Friday, June 29, 2007

Feeling the Infinite

(After Henri Michaux)

One does not have to be a neurosurgeon to talk of brain waves.

Could a hypersensitive psychogeologist imagine landscapes as image waves?

What does it mean to get caught in the undercurrent of undulations that postulate an intoxication of autohallucinations, the kind of "time-trip" that a long solstice day can (post)produce just by letting the body simply be?

Living deep inside the day that never ends, one uses all their sense data to echo impressions of rushing, violent, nervous excitations.

Not violence for violence's sake, but poltergeist violence, an expelling of the demons that circulate in the (post)productive body as it latches on to an in and out state of presence we call the infinite, an infinity on the march, an enfolding infinity that never ends, an infinitization from which no finite can escape, situated as an oscillating tense-trigger where even the simple act of seeing, of looking at a landscape, can transform the world.

If the rhythm is precipitous, the infinite will fragment.

If the rhythm is circuitous, the infinite will loop in on itself and become eternal.

If the rhythm is alone with its anxiety coupled with patience, the infinite will render into vision a compassion for living.

These rhythms and immaterial visions of drifting through landscapes prolong everything, endlessly.

In what at first feels like a wave of ecstasy, there is revealed something even more elaborate: a bowl of vibrations.

"The bowl of vibrations is what he took, is what is possessing him now."

He could be she, or both of them, together, "an image coming" -- a double embodying, a flux-like, braided persona riding an irresistible wave.

The restless stirring of the creative pulsations electrify the (post)producing bodies as they crash into the swelling sea of future uncertainty.

Waves heaving up on all sides now, someone yells "Humanity, overboard!"

Another big one approaches, breaks, and still more images coming ...

"Ecstasy and only ecstasy opens up what is absolutely unmixed."

Now the remixologist enters its purest state of

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Tuesday, June 26, 2007

Ten Year After Party (GRAMMATRON-style)

It was ten years ago today that I released GRAMMATRON.

The New York Times columnist Matthew Mirapaul wrote about the release in his weekly column published the very same day.

There were over two dozen international exhibitions including a few historically relevant events like this one.

GRAMMATRON was the first of the three works in what I called my "net art" or "new media" trilogy. The other two were PHON:E:ME and FILMTEXT and, although I have made many other smaller net art works, these three are the ones that were featured in my four early career retrospectives. In fact, the "Avant-Pop: The Stories of Mark Amerika" net art retrospective in Tokyo is generally considered the first-ever net art retrospective and the follow-up "How To Be An Internet Artist" exhibition at the ICA in London the second such event (and the first in the UK/Europe).

GRAMMATRON's Abe Golam is interviewed at Rhizome as part of Net Dialogues.
AG: So?

MA: So, basically, we have been quietly designing our next projects: a new ebook/Palm series of titles, a print on-demand series, an mp3 label, a “Histories of Internet Art” web site built by university students and participating net.artists to be used as a free resource for those interested in what was.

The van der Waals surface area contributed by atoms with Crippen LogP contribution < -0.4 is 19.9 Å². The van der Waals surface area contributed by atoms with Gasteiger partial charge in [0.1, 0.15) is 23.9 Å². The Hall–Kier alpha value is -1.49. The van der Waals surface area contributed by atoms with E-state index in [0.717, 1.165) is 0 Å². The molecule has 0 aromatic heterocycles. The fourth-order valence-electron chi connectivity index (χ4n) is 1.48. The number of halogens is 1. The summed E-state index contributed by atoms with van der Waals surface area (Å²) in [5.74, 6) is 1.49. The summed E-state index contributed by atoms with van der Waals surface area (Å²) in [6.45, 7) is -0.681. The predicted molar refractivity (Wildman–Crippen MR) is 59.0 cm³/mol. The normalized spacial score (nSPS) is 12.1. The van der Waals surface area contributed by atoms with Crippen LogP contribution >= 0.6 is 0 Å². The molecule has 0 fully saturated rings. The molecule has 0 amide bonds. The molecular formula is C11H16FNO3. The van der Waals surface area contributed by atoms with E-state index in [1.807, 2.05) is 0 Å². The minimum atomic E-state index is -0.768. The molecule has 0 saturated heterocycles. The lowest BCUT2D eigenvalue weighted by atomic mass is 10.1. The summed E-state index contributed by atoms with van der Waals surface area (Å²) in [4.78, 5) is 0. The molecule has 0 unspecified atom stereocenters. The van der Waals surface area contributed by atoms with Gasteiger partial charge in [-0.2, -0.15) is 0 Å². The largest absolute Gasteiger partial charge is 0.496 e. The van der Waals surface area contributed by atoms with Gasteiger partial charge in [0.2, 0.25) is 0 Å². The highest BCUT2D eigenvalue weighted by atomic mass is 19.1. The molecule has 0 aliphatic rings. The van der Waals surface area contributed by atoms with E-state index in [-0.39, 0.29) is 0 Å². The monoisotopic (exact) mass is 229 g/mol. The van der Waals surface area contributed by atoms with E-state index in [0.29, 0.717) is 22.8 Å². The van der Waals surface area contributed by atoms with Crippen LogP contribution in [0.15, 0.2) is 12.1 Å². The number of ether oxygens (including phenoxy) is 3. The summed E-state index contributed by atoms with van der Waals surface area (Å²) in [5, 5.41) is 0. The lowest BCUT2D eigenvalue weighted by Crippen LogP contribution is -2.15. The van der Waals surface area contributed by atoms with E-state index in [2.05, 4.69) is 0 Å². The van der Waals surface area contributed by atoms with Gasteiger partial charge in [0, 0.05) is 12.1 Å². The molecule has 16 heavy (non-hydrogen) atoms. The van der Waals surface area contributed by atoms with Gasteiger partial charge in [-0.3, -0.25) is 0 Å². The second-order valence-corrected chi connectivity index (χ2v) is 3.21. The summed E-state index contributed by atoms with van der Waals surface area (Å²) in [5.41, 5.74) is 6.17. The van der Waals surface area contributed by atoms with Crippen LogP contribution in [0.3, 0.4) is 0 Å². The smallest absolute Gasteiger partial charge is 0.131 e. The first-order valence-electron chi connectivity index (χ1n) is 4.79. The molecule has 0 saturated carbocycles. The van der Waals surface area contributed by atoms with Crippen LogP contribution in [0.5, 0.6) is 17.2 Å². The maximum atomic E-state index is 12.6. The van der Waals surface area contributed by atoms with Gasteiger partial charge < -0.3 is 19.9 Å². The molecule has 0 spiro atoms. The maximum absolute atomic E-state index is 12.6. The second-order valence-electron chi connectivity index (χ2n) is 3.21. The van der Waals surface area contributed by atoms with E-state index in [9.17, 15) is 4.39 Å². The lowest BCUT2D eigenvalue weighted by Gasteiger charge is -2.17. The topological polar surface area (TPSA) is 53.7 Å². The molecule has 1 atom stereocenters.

AG: Was?

MA: Well, let’s use “was” *for now*. Maybe we can come back to “is” shortly, after yesterday’s crash (to quote the Berlin Dadaists).

AG: OK. I’ll ask again: what was it?

MA: What?

AG: Net art.

MA: Well, that’s what we’re investigating. Actually, what we are finding out is that we have come to a point in the history of Internet art practice where researching its immediate past reveals wonderful ironies.

AG: Such as?

MA: First of all, think of how many of the most notorious artists were so clever at using the net to attract attention to their projects, to simultaneously exhibit and publicize themselves. They were so good at this that within a few years of launching their “initial public offerings,” we now see major works of net art exhibited in some of the biggest shows coming out of mainstream institutions like the Whitney, SFMOMA, the Tate, etc. It almost makes video art look as anachronistic as painting.

But one of the ironies that has evolved is that, for the most part, the value of this work has been underestimated by the artists themselves while being under-MINED by the same mainstream institutions that are turning to I-art as The Next Big Thing. Why do you suppose that is?

AG: It must have something to do with the gallery scene.
Then, in 2001, GRAMMATRON was featured in a "Time Person of the Year" article (as a close confidante likes to rib me ever so lightly -- it was actually for a Time 100 Innovators Special).

In 1997-2001, things were getting really hot, and to be honest, totally out of my control, and all I could do was sit back and watch the WWW as collectively generated meme machine do its thing.

I wrote about it as fast as I could in my Amerika Online entries (I called AOL an online column back then -- now we would call it a blog).

In many ways, GRAMMATRON has been parlayed into one of the two or three most successful works of net art ever created, but that's a story that will have to be told in the future, preferably from a beach in Hawaii.

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